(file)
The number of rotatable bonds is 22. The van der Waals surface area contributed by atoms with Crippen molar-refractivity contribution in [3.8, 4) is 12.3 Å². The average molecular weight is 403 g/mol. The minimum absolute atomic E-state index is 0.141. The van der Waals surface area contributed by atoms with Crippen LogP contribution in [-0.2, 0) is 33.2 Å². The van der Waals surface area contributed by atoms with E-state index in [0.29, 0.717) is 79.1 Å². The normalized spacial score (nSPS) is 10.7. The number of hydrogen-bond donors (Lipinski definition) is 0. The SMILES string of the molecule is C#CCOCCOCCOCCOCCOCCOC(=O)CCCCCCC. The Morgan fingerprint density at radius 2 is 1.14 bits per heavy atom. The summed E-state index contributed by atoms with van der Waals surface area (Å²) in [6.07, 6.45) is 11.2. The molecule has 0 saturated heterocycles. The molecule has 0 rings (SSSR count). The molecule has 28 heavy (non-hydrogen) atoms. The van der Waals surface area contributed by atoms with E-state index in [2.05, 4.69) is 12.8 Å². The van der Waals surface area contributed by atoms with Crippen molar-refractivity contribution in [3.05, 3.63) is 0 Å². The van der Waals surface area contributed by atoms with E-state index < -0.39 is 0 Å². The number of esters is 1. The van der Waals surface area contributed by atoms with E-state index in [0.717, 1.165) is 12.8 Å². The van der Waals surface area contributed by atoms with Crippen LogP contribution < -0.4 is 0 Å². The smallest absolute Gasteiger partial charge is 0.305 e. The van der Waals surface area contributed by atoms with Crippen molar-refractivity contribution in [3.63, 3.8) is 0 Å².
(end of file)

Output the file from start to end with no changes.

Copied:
The number of rotatable bonds is 22. The van der Waals surface area contributed by atoms with Crippen molar-refractivity contribution in [3.8, 4) is 12.3 Å². The average molecular weight is 403 g/mol. The minimum absolute atomic E-state index is 0.141. The van der Waals surface area contributed by atoms with Crippen LogP contribution in [-0.2, 0) is 33.2 Å². The van der Waals surface area contributed by atoms with E-state index in [0.29, 0.717) is 79.1 Å². The normalized spacial score (nSPS) is 10.7. The number of hydrogen-bond donors (Lipinski definition) is 0. The SMILES string of the molecule is C#CCOCCOCCOCCOCCOCCOC(=O)CCCCCCC. The Morgan fingerprint density at radius 2 is 1.14 bits per heavy atom. The summed E-state index contributed by atoms with van der Waals surface area (Å²) in [6.07, 6.45) is 11.2. The molecule has 0 saturated heterocycles. The molecule has 0 rings (SSSR count). The molecule has 28 heavy (non-hydrogen) atoms. The van der Waals surface area contributed by atoms with E-state index in [2.05, 4.69) is 12.8 Å². The van der Waals surface area contributed by atoms with Crippen molar-refractivity contribution in [3.05, 3.63) is 0 Å². The van der Waals surface area contributed by atoms with E-state index < -0.39 is 0 Å². The number of esters is 1. The van der Waals surface area contributed by atoms with E-state index in [0.717, 1.165) is 12.8 Å². The van der Waals surface area contributed by atoms with Crippen LogP contribution < -0.4 is 0 Å². The smallest absolute Gasteiger partial charge is 0.305 e. The van der Waals surface area contributed by atoms with Crippen molar-refractivity contribution in [3.63, 3.8) is 0 Å².